.'.U'MuJklAWuVi4'&iV'jU



TBI SCXDAY AMXMCAS
PAGE SETtS
f

JUNE 1, 195E

At the Theatres

C3

CAP1T0LI0
jsc : 20c
: Humphrey Bogart
; Aldo Kay, in
WERE NO ANGELS
v In VistaVislon
HEADLINE HUNTERS

T I V 0 L I

TWO

GOOD
PiaURES!

DHIVE-IN Theatre

WALT DISNEY'S ,
DAVY CROCKETT
(King of The Frontier)
In COLOR by TECHNICOLOR!
with Fus PARKER Buddy ESSEX

CECILIA THETRE

(9c.

GREAT DOUBLE!

John WAYNE Lauren BACALL, in
BLOOD ALLEY
In Cinemascope! Also:
Jans WYMAN Tan JOHNSON, In
MIRACLE IN THE RAIN

30c

RIO

15c.

Mc

In Cinemascope!
Alan Ladd, in
, -DRUM BEAT
.- Also:
UNCHAINED
with Chester Morris-,

VICTORIA

TWO

GOOD .
1 PICTURES!

Li.

,- i

FourGoldwyn Girls
Visiting Panama

Few luscious Goldwyn Girts spent four days in Panama on
a good-will tour in conjunction witn. (he Samuel Goldwyn pro-
faction of "Guys and Dolls." -,
. Tha lovelies, June Kirby, jann Dalyn, Madelyn Darrow and
Suranne Alexander were accompanied by a : chaperone, Mrs.
' 'Mildred' Galanter, 'when 'they arrived hero via fanagra on
' Thursday. i t v
. The quartet came here from Santiago,: Chile, and ara just
completing their tour of South America. .-
- During their stay they were feted at a cocktail party at El
' Panama by Metro-Goldwyn-Mayer'i manager here, VY. L. Simp
son, "-' - ;
r :"Guys and Dolls" is the featured attraction at the Bella
Vista Theatre, .----
i lit: The visit of these glamorous girls was sponsored by M.GJtl.
.and Max Factor Company. ,

.Madelyn' Darrow' is a one nun film studio set decorator' and land'

I stive was Fanny Davenport, and

dred ber cent product f Holly

wood and show mislness. Not only
was the born m Hollywood. Calif.,

nn February 21. but her. mother

used to be an actress and her

father. George JL? Wittlinger, is a

scape artist. Her sister. Barbara.

and another sister, Alice, are also
actresses but the latter recently

quit acting to tharry outside of the

business
.Besides thata 'famous past rel-

L S - 5 I ' , J

i-t JUNE KIRBY 'JANN DARLYN
W!t'vi.-I.-., ...r'. : . '"-.-..

, 'I
; ... : v
. . ? i

;Jt .JKADELYN DARROW
'1, i!yivj,r."TV:- ." i-'-.

Madelyn has two uncles who are

actors.

Madelyn attended grammar!

school in nearby Santa Monica,

and then went on to Hollywood
High School where her best sub

jects were history and psychology.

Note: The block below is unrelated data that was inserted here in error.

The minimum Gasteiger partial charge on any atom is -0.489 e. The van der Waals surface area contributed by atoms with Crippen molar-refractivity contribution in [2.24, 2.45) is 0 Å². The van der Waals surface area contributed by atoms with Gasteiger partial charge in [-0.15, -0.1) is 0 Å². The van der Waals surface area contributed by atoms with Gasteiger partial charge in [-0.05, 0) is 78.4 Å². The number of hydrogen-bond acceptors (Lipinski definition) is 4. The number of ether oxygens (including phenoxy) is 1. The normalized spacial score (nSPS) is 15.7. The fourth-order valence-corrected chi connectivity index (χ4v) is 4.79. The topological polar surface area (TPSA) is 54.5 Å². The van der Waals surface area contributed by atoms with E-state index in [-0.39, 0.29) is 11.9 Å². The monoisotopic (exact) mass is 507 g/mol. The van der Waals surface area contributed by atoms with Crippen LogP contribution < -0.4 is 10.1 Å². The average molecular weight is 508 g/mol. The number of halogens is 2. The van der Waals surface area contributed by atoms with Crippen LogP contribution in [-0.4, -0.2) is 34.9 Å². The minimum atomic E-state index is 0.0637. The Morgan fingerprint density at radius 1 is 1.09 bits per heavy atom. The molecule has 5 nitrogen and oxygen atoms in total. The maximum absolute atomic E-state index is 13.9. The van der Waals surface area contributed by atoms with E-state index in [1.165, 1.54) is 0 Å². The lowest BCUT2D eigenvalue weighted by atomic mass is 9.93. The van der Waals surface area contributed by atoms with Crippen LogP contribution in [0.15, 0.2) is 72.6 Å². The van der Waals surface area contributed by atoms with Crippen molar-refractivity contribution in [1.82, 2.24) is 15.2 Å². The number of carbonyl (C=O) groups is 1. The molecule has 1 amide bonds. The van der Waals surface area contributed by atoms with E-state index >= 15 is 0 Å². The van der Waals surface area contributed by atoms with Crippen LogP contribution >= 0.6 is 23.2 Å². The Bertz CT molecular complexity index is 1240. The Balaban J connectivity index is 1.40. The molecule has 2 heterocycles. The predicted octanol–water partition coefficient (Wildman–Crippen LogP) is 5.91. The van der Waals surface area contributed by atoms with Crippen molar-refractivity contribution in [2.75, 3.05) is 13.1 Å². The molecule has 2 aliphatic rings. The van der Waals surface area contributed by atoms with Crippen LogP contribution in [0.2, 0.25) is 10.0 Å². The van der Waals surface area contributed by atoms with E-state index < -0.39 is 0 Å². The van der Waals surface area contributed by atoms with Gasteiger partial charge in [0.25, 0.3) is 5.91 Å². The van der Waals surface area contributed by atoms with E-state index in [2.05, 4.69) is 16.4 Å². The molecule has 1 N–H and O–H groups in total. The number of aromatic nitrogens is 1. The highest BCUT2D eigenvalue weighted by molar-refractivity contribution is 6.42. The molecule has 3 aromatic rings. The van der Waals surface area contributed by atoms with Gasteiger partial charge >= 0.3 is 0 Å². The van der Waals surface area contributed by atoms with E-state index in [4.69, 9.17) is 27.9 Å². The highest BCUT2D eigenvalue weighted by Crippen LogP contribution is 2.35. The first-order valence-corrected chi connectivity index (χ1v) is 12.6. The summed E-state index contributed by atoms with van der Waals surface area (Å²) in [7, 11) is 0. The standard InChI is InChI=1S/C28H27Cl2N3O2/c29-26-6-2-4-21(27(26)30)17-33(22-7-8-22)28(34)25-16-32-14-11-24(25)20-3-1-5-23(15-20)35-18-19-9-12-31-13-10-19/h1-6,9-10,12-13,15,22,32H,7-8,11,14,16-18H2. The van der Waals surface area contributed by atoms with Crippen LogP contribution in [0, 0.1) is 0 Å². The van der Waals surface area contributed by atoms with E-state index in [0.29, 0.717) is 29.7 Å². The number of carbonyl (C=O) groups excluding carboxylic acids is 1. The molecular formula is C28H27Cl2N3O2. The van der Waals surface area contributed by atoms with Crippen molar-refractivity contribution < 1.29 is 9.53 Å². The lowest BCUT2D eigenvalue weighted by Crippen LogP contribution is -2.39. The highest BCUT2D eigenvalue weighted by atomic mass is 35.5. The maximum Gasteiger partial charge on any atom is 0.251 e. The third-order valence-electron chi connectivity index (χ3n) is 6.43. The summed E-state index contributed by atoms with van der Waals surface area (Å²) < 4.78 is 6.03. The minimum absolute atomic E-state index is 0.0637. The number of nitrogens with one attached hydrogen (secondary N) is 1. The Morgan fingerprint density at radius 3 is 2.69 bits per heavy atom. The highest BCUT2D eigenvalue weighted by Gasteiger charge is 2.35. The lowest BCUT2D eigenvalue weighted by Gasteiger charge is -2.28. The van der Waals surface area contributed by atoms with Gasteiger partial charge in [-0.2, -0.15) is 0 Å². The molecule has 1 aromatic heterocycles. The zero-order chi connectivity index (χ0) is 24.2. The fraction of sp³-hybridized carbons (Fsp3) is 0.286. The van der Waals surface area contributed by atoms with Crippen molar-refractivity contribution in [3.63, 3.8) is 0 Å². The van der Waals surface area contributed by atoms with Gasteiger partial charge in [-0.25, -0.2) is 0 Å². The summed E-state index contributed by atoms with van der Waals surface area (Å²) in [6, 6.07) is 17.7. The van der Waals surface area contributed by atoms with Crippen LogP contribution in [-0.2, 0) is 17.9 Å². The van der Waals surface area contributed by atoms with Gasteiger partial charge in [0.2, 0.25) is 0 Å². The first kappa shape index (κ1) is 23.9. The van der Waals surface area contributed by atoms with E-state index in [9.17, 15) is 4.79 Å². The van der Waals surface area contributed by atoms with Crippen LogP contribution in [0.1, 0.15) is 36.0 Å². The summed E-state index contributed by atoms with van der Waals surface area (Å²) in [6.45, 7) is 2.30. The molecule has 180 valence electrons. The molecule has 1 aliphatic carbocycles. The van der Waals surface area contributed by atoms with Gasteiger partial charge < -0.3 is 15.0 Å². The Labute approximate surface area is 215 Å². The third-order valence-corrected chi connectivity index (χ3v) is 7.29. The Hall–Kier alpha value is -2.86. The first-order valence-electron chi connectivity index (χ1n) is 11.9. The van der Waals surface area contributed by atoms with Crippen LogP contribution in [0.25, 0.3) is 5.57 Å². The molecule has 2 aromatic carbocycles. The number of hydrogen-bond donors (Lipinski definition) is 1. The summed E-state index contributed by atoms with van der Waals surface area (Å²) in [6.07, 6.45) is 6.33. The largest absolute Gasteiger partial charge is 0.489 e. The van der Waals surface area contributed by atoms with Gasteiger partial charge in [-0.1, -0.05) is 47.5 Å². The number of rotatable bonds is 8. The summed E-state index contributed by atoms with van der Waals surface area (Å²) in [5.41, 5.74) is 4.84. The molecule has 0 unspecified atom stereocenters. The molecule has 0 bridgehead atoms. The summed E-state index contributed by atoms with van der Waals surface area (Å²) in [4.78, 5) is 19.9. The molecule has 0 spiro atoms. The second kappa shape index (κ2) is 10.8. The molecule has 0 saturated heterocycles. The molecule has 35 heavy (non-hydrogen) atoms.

Oddly enough, she took no part in

dramatic activities there, but went
in for athletic activities, particu

larly volleyball. : .

Upon graduation, Madelyn start

ed out on a modelling carrer. She
and her sisters have been on a

number of magazine covers, In
eluding Life. Without any drama

tic training, Madelyn soon found
herself Bought for small parta in
pictures, and her charm and beau beauty
ty beauty brought her a number of jobs

aoing Tv commercials.

Her bit in "Guys and Dolls" at

tracted the attention of Samuel

Goldwyn, and she became ont of
his choices for the new group of

lioidwvn oins. r

Uke a true caiuornma. Made.

lyn prefers an outdoor life. Her

activities consist of tennis, swim

ming and horseback riding, and

hobby is photography. This makes

it quite consistent the fact that she
prefers to dress in sport clothes

and hates to have hairdressers

fussing over her.

' She considers herself the domes

tic type, but detests washing dish

es and ironing. She says her best
household talent is cooking. .. and

her favorite foods are eggs and!

meats.,: The only recipe she has

for beauty is lots of sleep, for

which her regulation garb is a con
servative nightgown.

Madelyn is not addicted to diets,

and has no summing problems,

Whenever the threat of ; weight
comes up, she just cuts out sweets
for a while and everything works
out fine. -a-.: -.i,
y Vital Statistics v.
Height, 5'6W"; weight,, 120; an ankle,
kle, ankle, 8; thigh. 19: hips. 36: waist

22; bust, 35Mi; glove sire, 7; shoe

sue, IB; dress size, 10; hair.

brown eyes, brown; complexion,
Olive., ;n:-!-jv,.--'; : r-

What was to be a two-weeks trip
to Hollywood is turning into a long
career for Jann Darjyn. Just six
months after she was talked into

coming to Hollywood by a film di

rector, Samuel Goldwyn chose her
for a small role in "Guys and
Dolls" and picked her as one of

his new crop of Goldwyn Girls.
Jann. whose real name is Mil

dred Darlyn Mersich was born on

August 21 in. San Rafael, Calif.,

just across the Golden Gate

Bridge from San Francisco. At an

early age she was moved across
the bridge to the big city where
her parents, Gustav and Carolyn
Mersich, are bow in the restaurant
business. '.-A-j.i-.- .;; .!.',-
Throughout her school years In

San Francisco, Jann was active in

everything that would lead her in into
to into show, business. She appeared in
school plays, sang In the g 1 e e

club, played with the orchestra
and did modern dancing. Her fa favorite
vorite favorite school subjects were music.

drama, Spanish and French, but
she didn't do so well with algebra

and geometry. While still in gram

mar school she also attended art
school for three years, and has de developed
veloped developed skill as a painter.

To add to her talents after she

left San Francisco City College.

Jann studied modelling and grad

uated in this from the House at t

Charm School For three years

thereafter, she modeled for photo.

graphers, mostly in fashions, on
TV and in fashion shows.

All this time she continued with

her singing and acting. She has

sung at camp shows and on TV,
and has also played roles and did
commercials on television.

Jann had a permanent modeling

Sb at the time she was voted
iss San Francisco. A Hollywood